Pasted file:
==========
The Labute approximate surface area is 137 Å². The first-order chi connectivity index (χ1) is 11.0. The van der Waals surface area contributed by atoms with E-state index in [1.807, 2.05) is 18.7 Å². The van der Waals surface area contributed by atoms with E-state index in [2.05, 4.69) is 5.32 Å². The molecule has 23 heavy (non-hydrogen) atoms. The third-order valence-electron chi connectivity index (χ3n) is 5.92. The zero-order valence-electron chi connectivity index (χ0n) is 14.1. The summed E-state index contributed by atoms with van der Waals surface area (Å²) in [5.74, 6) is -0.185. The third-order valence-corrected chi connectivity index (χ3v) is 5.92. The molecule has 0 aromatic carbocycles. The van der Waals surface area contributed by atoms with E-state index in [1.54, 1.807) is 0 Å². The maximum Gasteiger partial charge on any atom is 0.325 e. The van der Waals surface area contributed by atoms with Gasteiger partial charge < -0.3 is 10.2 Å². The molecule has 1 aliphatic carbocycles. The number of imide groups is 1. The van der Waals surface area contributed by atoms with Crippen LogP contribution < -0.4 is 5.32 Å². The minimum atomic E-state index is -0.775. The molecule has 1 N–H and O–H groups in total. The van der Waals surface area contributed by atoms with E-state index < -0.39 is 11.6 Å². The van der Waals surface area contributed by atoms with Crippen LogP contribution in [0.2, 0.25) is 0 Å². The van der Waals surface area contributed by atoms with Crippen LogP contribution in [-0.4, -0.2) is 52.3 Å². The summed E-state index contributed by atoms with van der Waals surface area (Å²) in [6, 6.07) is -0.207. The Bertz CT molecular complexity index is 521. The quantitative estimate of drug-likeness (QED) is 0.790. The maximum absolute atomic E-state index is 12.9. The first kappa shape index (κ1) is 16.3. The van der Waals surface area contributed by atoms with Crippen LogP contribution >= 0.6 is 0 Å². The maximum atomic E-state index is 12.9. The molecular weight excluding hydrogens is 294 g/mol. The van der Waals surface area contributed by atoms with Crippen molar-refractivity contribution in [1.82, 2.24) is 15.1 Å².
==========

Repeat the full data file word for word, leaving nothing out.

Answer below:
The Labute approximate surface area is 137 Å². The first-order chi connectivity index (χ1) is 11.0. The van der Waals surface area contributed by atoms with E-state index in [1.807, 2.05) is 18.7 Å². The van der Waals surface area contributed by atoms with E-state index in [2.05, 4.69) is 5.32 Å². The molecule has 23 heavy (non-hydrogen) atoms. The third-order valence-electron chi connectivity index (χ3n) is 5.92. The zero-order valence-electron chi connectivity index (χ0n) is 14.1. The summed E-state index contributed by atoms with van der Waals surface area (Å²) in [5.74, 6) is -0.185. The third-order valence-corrected chi connectivity index (χ3v) is 5.92. The molecule has 0 aromatic carbocycles. The van der Waals surface area contributed by atoms with E-state index in [1.54, 1.807) is 0 Å². The maximum Gasteiger partial charge on any atom is 0.325 e. The van der Waals surface area contributed by atoms with Gasteiger partial charge < -0.3 is 10.2 Å². The molecule has 1 aliphatic carbocycles. The number of imide groups is 1. The van der Waals surface area contributed by atoms with Crippen LogP contribution < -0.4 is 5.32 Å². The minimum atomic E-state index is -0.775. The molecule has 1 N–H and O–H groups in total. The van der Waals surface area contributed by atoms with E-state index < -0.39 is 11.6 Å². The van der Waals surface area contributed by atoms with Crippen LogP contribution in [0.2, 0.25) is 0 Å². The van der Waals surface area contributed by atoms with Crippen LogP contribution in [-0.4, -0.2) is 52.3 Å². The summed E-state index contributed by atoms with van der Waals surface area (Å²) in [6, 6.07) is -0.207. The Bertz CT molecular complexity index is 521. The quantitative estimate of drug-likeness (QED) is 0.790. The maximum absolute atomic E-state index is 12.9. The first kappa shape index (κ1) is 16.3. The van der Waals surface area contributed by atoms with Crippen LogP contribution >= 0.6 is 0 Å². The maximum atomic E-state index is 12.9. The molecular weight excluding hydrogens is 294 g/mol. The van der Waals surface area contributed by atoms with Crippen molar-refractivity contribution in [1.82, 2.24) is 15.1 Å².